Final score

This past weekend I was talking to a dear friend who has known me for most of my life. She is one of those people I have always admired deeply: her life has been a strong witness and inspiration to me. We were talking about a story I shared in my sermon that morning, and we were wrestling together with the reality of intense pain and hardship in the lives of those we love in spite of our deepest, most fervent prayers for God to intervene and work or heal or provide.

I have often heard people make comments about how “once we’re in heaven we’ll understand” or something to that effect when considering that endless question of why such horrible things befall the most faithful, generous people. But when I was talking with my friend, I said to her that I’m not sure we will really ever know. I said that I don’t necessarily expect that we will be given some key or answer sheet to lay down next to the events of our life. I am not sure we get or need that in the end.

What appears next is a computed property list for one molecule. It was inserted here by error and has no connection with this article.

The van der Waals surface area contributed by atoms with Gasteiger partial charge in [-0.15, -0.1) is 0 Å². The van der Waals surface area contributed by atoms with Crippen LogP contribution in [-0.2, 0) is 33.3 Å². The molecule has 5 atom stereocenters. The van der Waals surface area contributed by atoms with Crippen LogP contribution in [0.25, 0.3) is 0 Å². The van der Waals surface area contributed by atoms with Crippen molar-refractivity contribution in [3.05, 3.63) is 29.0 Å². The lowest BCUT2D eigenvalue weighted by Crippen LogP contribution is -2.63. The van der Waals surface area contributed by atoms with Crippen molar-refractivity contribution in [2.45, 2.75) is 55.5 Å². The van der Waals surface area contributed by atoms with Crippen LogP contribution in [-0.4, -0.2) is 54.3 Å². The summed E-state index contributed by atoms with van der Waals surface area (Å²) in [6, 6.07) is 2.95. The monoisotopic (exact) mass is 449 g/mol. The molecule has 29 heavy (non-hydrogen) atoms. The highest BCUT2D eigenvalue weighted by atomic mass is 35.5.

1. I appreciate your challenge to the kind of religious fundamentalism that makes sense of injustice by appealing solely to pie in the sky and the bye and bye.

    But if your answer is to question the possibility of any answer–and especially the need many people have for some justification for believing in God or other authorities who promise justice but don’t seem to bring it in ways average people around the world can understand or benefit from, I think you may run the risk of diminishing the motives of many of the biblical witnesses who cried out to God for just those kinds of answers, were motivated by the search, and clearly expected to receive them.

    Mysticism–basically, the idea that God doesn’t have to ultimately answer for anything because we’re not God–is pretty attractive when you’re dealing with the the cruder slice of the pie in the sky crowd. And it’s even more attractive if you’re trying to develop more humility and gain the benefits that come in that place.

    From a worldly and political point of view, though, affirming a theology where God never has to answer for injustice seems to be a formula for supporting authoritarian leadership. Mystical church theologies produce authoritarian political leadership in my experience. I grew up in the Eastern Orthodox Church, so I’m sure that experience has shaped my feel for all this.

    I think poor people do much better practically when God is held accountable theologically. Gotta like some of the key biblical folks in that way :^)

  2. Tom,